We were disappointed with the 6-speed automatic transmission, which doesn't seem to communicate well with the engine or react well to the driver's right foot. That may be because it's tuned for fuel economy and producing good EPA numbers, rather than responsiveness. We'd prefer a better balance of power and efficiency. There's also a button to push for an even more fuel efficient operating mode. Obviously, that only exacerbates the situation.
A couple of safety options that are worthy of note. The Blind Spot Monitoring system uses radar sensors to detect vehicles in the van's blind spots and warns the driver with lights in the side mirrors or a driver-selectable chime that sounds like the seat belt chime. We found it worked well, but like similar systems offered by other manufacturers it can sometimes give false readings. We've never seen one of these systems not detect a car that was there, however. But we think it's still important to look before you change lanes. The blind-spot system is an additional aid, not a replacement for awareness.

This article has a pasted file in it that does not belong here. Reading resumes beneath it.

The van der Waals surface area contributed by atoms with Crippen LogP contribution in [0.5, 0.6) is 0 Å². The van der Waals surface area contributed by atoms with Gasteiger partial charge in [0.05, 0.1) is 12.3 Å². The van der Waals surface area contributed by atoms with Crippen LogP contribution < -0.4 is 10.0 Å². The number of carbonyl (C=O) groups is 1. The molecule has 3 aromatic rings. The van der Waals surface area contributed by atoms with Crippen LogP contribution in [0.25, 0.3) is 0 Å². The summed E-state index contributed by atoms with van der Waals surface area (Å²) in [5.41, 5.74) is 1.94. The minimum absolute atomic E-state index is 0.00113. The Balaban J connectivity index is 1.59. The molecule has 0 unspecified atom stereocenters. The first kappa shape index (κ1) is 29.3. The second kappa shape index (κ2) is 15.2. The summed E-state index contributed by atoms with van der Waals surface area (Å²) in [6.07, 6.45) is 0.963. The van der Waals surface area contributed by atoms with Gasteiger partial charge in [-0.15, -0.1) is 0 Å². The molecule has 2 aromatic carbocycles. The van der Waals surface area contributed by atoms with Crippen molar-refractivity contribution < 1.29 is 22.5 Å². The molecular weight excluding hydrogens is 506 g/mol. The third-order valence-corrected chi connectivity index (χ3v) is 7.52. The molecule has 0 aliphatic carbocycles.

The Rear Cross Path system is activated when the van is in reverse. It uses radar sensors to detect vehicles crossing behind the Grand Caravan and warns the driver with lights in the side mirrors and that same chime. The system won't detect small objects, such pedestrians, so it's still important to proceed slowly. It does, however, detect vehicles up to 65 feet away, and it is programmed to recognize the speed of oncoming vehicles and alert the driver only if they are traveling at a speed that could lead to an accident. So stationary and very slow moving vehicles probably won't register. We like this system. It works well and is a useful aid in crowded parking lots.
The Dodge Grand Caravan offers amazing versatility with one of the most convenient cabins in its class. The flexible seating, abundance of storage space, and impressive entertainment options can make life easier for busy owners. Add to that ride and handling characteristics that have greatly improved in recent years, and it's no wonder that the Grand Caravan is America's favorite minivan.
Sam Moses reported from the Columbia River Gorge, with NewCarTestDrive.com correspondent Kirk Bell reporting from Chicago, and John F. Katz from south central Pennsylvania.